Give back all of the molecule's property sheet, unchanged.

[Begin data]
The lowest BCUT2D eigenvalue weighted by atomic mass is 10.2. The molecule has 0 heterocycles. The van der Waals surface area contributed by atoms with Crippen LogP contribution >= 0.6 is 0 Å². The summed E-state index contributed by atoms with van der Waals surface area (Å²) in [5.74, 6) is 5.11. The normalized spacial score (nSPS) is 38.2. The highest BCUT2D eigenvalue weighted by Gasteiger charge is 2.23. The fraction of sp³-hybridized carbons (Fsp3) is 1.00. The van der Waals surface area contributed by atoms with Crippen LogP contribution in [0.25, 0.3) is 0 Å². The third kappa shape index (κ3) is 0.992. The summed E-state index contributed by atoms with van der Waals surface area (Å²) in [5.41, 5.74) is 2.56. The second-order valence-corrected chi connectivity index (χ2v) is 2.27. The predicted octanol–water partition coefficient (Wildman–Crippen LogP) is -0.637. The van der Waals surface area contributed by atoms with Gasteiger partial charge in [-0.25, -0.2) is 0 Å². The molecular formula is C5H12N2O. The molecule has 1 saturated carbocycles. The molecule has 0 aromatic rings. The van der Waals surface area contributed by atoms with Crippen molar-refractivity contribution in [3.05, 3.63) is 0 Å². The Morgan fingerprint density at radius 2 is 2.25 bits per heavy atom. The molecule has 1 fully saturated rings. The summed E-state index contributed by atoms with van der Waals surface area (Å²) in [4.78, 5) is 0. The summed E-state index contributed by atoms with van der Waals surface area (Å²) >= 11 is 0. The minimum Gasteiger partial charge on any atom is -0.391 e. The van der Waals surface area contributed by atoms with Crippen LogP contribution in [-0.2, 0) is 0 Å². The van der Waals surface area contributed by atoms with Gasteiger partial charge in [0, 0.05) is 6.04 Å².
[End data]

The lowest BCUT2D eigenvalue weighted by atomic mass is 10.2. The molecule has 0 heterocycles. The van der Waals surface area contributed by atoms with Crippen LogP contribution >= 0.6 is 0 Å². The summed E-state index contributed by atoms with van der Waals surface area (Å²) in [5.74, 6) is 5.11. The normalized spacial score (nSPS) is 38.2. The highest BCUT2D eigenvalue weighted by Gasteiger charge is 2.23. The fraction of sp³-hybridized carbons (Fsp3) is 1.00. The van der Waals surface area contributed by atoms with Crippen LogP contribution in [0.25, 0.3) is 0 Å². The third kappa shape index (κ3) is 0.992. The summed E-state index contributed by atoms with van der Waals surface area (Å²) in [5.41, 5.74) is 2.56. The second-order valence-corrected chi connectivity index (χ2v) is 2.27. The predicted octanol–water partition coefficient (Wildman–Crippen LogP) is -0.637. The van der Waals surface area contributed by atoms with Gasteiger partial charge in [-0.25, -0.2) is 0 Å². The molecular formula is C5H12N2O. The molecule has 1 saturated carbocycles. The molecule has 0 aromatic rings. The van der Waals surface area contributed by atoms with Crippen molar-refractivity contribution in [3.05, 3.63) is 0 Å². The Morgan fingerprint density at radius 2 is 2.25 bits per heavy atom. The molecule has 1 fully saturated rings. The summed E-state index contributed by atoms with van der Waals surface area (Å²) in [4.78, 5) is 0. The summed E-state index contributed by atoms with van der Waals surface area (Å²) >= 11 is 0. The minimum Gasteiger partial charge on any atom is -0.391 e. The van der Waals surface area contributed by atoms with Crippen LogP contribution in [-0.2, 0) is 0 Å². The van der Waals surface area contributed by atoms with Gasteiger partial charge in [0, 0.05) is 6.04 Å².